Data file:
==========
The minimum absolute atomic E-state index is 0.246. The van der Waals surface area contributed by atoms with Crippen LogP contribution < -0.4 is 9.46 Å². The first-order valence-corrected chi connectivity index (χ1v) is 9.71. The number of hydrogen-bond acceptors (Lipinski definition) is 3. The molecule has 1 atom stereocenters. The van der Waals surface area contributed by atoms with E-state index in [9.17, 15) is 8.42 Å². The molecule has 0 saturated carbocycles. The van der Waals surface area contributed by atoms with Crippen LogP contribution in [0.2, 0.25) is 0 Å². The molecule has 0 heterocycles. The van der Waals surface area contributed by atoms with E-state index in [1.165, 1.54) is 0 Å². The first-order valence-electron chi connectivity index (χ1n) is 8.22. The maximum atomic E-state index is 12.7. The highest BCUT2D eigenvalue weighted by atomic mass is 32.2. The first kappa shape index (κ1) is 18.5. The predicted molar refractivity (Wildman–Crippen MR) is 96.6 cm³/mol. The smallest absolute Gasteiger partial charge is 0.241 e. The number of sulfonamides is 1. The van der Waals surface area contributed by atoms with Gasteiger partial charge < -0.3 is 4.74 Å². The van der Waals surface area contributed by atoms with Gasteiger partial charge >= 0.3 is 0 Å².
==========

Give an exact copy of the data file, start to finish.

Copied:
The minimum absolute atomic E-state index is 0.246. The van der Waals surface area contributed by atoms with Crippen LogP contribution < -0.4 is 9.46 Å². The first-order valence-corrected chi connectivity index (χ1v) is 9.71. The number of hydrogen-bond acceptors (Lipinski definition) is 3. The molecule has 1 atom stereocenters. The van der Waals surface area contributed by atoms with E-state index in [9.17, 15) is 8.42 Å². The molecule has 0 saturated carbocycles. The van der Waals surface area contributed by atoms with Crippen LogP contribution in [0.2, 0.25) is 0 Å². The molecule has 0 heterocycles. The van der Waals surface area contributed by atoms with E-state index in [1.165, 1.54) is 0 Å². The first-order valence-electron chi connectivity index (χ1n) is 8.22. The maximum atomic E-state index is 12.7. The highest BCUT2D eigenvalue weighted by atomic mass is 32.2. The first kappa shape index (κ1) is 18.5. The predicted molar refractivity (Wildman–Crippen MR) is 96.6 cm³/mol. The smallest absolute Gasteiger partial charge is 0.241 e. The number of sulfonamides is 1. The van der Waals surface area contributed by atoms with Gasteiger partial charge < -0.3 is 4.74 Å². The van der Waals surface area contributed by atoms with Gasteiger partial charge >= 0.3 is 0 Å².